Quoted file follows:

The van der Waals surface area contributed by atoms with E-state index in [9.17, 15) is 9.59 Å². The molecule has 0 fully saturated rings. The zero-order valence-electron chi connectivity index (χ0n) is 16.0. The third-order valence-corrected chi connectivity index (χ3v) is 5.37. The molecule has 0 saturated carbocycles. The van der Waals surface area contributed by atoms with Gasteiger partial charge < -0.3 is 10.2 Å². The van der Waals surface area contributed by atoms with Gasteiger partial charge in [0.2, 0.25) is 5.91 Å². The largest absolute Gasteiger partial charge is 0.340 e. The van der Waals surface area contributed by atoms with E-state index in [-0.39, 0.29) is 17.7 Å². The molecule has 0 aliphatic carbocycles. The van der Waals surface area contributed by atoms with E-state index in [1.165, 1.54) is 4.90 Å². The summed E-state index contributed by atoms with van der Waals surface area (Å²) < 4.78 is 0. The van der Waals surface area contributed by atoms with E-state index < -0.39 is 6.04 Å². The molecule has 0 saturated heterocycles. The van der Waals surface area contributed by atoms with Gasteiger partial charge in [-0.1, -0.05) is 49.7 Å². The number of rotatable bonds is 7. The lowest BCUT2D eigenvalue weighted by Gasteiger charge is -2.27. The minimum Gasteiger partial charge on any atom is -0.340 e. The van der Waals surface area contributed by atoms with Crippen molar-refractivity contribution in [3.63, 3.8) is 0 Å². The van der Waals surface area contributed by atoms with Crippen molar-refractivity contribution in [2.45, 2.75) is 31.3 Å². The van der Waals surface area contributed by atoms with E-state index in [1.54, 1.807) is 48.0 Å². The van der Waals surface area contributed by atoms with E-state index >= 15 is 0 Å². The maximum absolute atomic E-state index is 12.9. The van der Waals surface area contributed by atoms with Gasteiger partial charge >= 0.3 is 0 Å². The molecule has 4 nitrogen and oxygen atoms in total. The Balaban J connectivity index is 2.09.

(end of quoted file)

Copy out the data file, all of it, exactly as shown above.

The van der Waals surface area contributed by atoms with E-state index in [9.17, 15) is 9.59 Å². The molecule has 0 fully saturated rings. The zero-order valence-electron chi connectivity index (χ0n) is 16.0. The third-order valence-corrected chi connectivity index (χ3v) is 5.37. The molecule has 0 saturated carbocycles. The van der Waals surface area contributed by atoms with Gasteiger partial charge < -0.3 is 10.2 Å². The van der Waals surface area contributed by atoms with Gasteiger partial charge in [0.2, 0.25) is 5.91 Å². The largest absolute Gasteiger partial charge is 0.340 e. The van der Waals surface area contributed by atoms with E-state index in [-0.39, 0.29) is 17.7 Å². The molecule has 0 aliphatic carbocycles. The van der Waals surface area contributed by atoms with E-state index in [1.165, 1.54) is 4.90 Å². The summed E-state index contributed by atoms with van der Waals surface area (Å²) < 4.78 is 0. The van der Waals surface area contributed by atoms with E-state index < -0.39 is 6.04 Å². The molecule has 0 saturated heterocycles. The van der Waals surface area contributed by atoms with Gasteiger partial charge in [-0.1, -0.05) is 49.7 Å². The number of rotatable bonds is 7. The lowest BCUT2D eigenvalue weighted by Gasteiger charge is -2.27. The minimum Gasteiger partial charge on any atom is -0.340 e. The van der Waals surface area contributed by atoms with Crippen molar-refractivity contribution in [3.63, 3.8) is 0 Å². The van der Waals surface area contributed by atoms with Crippen molar-refractivity contribution in [2.45, 2.75) is 31.3 Å². The van der Waals surface area contributed by atoms with E-state index in [1.54, 1.807) is 48.0 Å². The van der Waals surface area contributed by atoms with E-state index >= 15 is 0 Å². The maximum absolute atomic E-state index is 12.9. The van der Waals surface area contributed by atoms with Gasteiger partial charge >= 0.3 is 0 Å². The molecule has 4 nitrogen and oxygen atoms in total. The Balaban J connectivity index is 2.09.